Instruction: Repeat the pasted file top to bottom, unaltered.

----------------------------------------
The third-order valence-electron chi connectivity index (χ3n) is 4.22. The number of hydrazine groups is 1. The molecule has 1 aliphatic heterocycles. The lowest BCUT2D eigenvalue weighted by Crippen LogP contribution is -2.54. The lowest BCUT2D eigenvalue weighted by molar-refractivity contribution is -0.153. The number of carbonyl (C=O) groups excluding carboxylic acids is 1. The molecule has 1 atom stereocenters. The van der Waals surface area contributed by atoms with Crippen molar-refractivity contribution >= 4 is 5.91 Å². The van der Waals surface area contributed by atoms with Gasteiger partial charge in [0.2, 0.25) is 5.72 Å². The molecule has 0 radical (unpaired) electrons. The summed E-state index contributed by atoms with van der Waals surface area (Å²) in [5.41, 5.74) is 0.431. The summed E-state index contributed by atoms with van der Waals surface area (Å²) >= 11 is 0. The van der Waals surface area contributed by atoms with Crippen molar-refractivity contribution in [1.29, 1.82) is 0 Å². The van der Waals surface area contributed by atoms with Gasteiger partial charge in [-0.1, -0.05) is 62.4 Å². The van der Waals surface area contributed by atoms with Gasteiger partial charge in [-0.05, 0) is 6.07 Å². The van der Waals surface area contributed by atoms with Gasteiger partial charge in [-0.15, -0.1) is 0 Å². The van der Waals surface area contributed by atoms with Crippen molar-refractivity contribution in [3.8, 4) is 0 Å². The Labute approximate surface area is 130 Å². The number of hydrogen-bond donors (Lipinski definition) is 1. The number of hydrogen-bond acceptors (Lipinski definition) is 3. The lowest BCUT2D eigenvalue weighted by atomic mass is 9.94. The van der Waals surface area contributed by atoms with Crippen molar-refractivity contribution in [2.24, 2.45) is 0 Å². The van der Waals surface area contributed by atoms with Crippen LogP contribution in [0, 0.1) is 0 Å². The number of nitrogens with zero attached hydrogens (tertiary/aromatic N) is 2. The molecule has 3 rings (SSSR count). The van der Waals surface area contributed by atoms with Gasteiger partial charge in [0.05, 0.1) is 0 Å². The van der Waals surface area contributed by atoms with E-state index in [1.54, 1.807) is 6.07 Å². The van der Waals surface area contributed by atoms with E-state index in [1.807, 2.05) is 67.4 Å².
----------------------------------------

The third-order valence-electron chi connectivity index (χ3n) is 4.22. The number of hydrazine groups is 1. The molecule has 1 aliphatic heterocycles. The lowest BCUT2D eigenvalue weighted by Crippen LogP contribution is -2.54. The lowest BCUT2D eigenvalue weighted by molar-refractivity contribution is -0.153. The number of carbonyl (C=O) groups excluding carboxylic acids is 1. The molecule has 1 atom stereocenters. The van der Waals surface area contributed by atoms with Crippen molar-refractivity contribution >= 4 is 5.91 Å². The van der Waals surface area contributed by atoms with Gasteiger partial charge in [0.2, 0.25) is 5.72 Å². The molecule has 0 radical (unpaired) electrons. The summed E-state index contributed by atoms with van der Waals surface area (Å²) in [5.41, 5.74) is 0.431. The summed E-state index contributed by atoms with van der Waals surface area (Å²) >= 11 is 0. The van der Waals surface area contributed by atoms with Crippen molar-refractivity contribution in [1.29, 1.82) is 0 Å². The van der Waals surface area contributed by atoms with Gasteiger partial charge in [-0.1, -0.05) is 62.4 Å². The van der Waals surface area contributed by atoms with Gasteiger partial charge in [-0.05, 0) is 6.07 Å². The van der Waals surface area contributed by atoms with Gasteiger partial charge in [-0.15, -0.1) is 0 Å². The van der Waals surface area contributed by atoms with Crippen molar-refractivity contribution in [3.8, 4) is 0 Å². The Labute approximate surface area is 130 Å². The number of hydrogen-bond donors (Lipinski definition) is 1. The number of hydrogen-bond acceptors (Lipinski definition) is 3. The lowest BCUT2D eigenvalue weighted by atomic mass is 9.94. The van der Waals surface area contributed by atoms with Crippen molar-refractivity contribution in [2.24, 2.45) is 0 Å². The van der Waals surface area contributed by atoms with Crippen LogP contribution in [0, 0.1) is 0 Å². The number of nitrogens with zero attached hydrogens (tertiary/aromatic N) is 2. The molecule has 3 rings (SSSR count). The van der Waals surface area contributed by atoms with Gasteiger partial charge in [0.05, 0.1) is 0 Å². The van der Waals surface area contributed by atoms with E-state index in [1.54, 1.807) is 6.07 Å². The van der Waals surface area contributed by atoms with E-state index in [1.807, 2.05) is 67.4 Å².